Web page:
A recent study sought to understand the psychological reasons behind why people believe in extraterrestrial intelligence (ETI) and why these imagined extraterrestrials often mirror human attributes. One hypothesis was that this belief might arise from feelings of loneliness or a need for closure. But the study’s results challenge such presumptions.
The study, involving 130 participants, primarily university students, aimed to explore if beliefs in extraterrestrial life and intelligence correlate with personal feelings of aloneness or the need for closure. The research also looked at religiosity – considering that belief in higher beings, terrestrial or otherwise – might serve as psychological tools to manage existential challenges.
The findings were published in the journal Discover Psychology.
Contrary to initial hypotheses, the results did not find a consistent correlation between feelings of aloneness or the need for closure and belief in ETI.
Niklas Döbler, MSc, the lead researcher of the study from the Department of General Psychology and Methodology at the University of Bamberg, shared: “Although the notion of life elsewhere in the universe is mesmerising, contact chances are low. Even if we find them, the astronomical distances diminish any chance of reciprocal contact.
“Our idea was that belief in extraterrestrial life and intelligence may be associated with individual loneliness. However, we found no evidence for our hypothesis. At the same time, the idea of a vast and empty universe may be unbearable to those who have a high need for closure.”
The Drake equation, which calculates the probable number of technologically advanced civilisations in the Milky Way galaxy, was also considered. Participants showcased an intuitive grasp of this equation’s probabilities, though their interpretations varied widely.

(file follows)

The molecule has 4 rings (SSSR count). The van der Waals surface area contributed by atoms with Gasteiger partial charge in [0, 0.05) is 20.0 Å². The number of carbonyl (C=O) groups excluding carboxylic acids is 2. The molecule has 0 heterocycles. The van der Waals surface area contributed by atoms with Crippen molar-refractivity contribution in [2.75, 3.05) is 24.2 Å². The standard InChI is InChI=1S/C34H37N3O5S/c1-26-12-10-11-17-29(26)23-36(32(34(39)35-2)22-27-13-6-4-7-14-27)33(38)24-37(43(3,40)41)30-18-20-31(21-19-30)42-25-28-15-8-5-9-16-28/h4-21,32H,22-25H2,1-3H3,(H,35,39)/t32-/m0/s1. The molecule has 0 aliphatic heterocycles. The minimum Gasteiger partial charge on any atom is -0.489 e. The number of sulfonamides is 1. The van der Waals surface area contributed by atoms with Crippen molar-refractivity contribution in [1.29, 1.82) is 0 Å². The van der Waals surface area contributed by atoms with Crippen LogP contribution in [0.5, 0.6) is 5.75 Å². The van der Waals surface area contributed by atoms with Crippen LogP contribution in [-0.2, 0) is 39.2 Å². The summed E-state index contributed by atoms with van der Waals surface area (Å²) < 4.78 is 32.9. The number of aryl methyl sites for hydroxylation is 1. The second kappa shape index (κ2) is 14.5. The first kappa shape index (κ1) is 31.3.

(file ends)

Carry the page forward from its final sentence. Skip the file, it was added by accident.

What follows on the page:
While anthropomorphism, the attribution of human traits or emotions to non-human entities, was evident in how participants visualised extraterrestrials, the reasons behind this remained elusive. Notably, participants typically depicted extraterrestrials in terms related to physical appearance and neutrality towards humans.
The study does come with its limitations. Döbler pointed out: “We must point out that instruments used and employed sample size may be insufficient.” The chosen sample size, predominantly university students, may not represent broader societal beliefs. Additionally, a major portion of participants believed in the possibility of extraterrestrial life, thereby reducing the diversity of views.
Despite these constraints, the study provides essential insights into our inherent views on life beyond our planet. A significant takeaway is that human beliefs about ETI might not necessarily spring from a feeling of loneliness or a need to combat the vast emptiness of space. Instead, such beliefs might be influenced by various individual and societal factors, including education, religion, and cultural narratives.
Döbler added: “We will continue to investigate the psychological aspects of the Search for extraterrestrial intelligence, both empirically and theoretically. Real-life application of our research partially hinges on whether a first contact will ever happen. The future will tell!”
The interplay of human psychology and the search for extraterrestrial intelligence (SETI) cannot be ignored, especially when funding and public interest in SETI endeavours depend largely on public opinion. By understanding how and why we perceive extraterrestrials in particular ways, we can better engage with the public on space exploration initiatives.
While the mysteries of the cosmos remain largely uncharted, this study reminds us that humans primarily seek meaningful connections on Earth rather than in the vast expanse of space. However, should contact with extraterrestrial life be established, the opportunity for a profound cosmic relationship could present itself. Until then, our quest for understanding continues, both towards the stars and within our minds.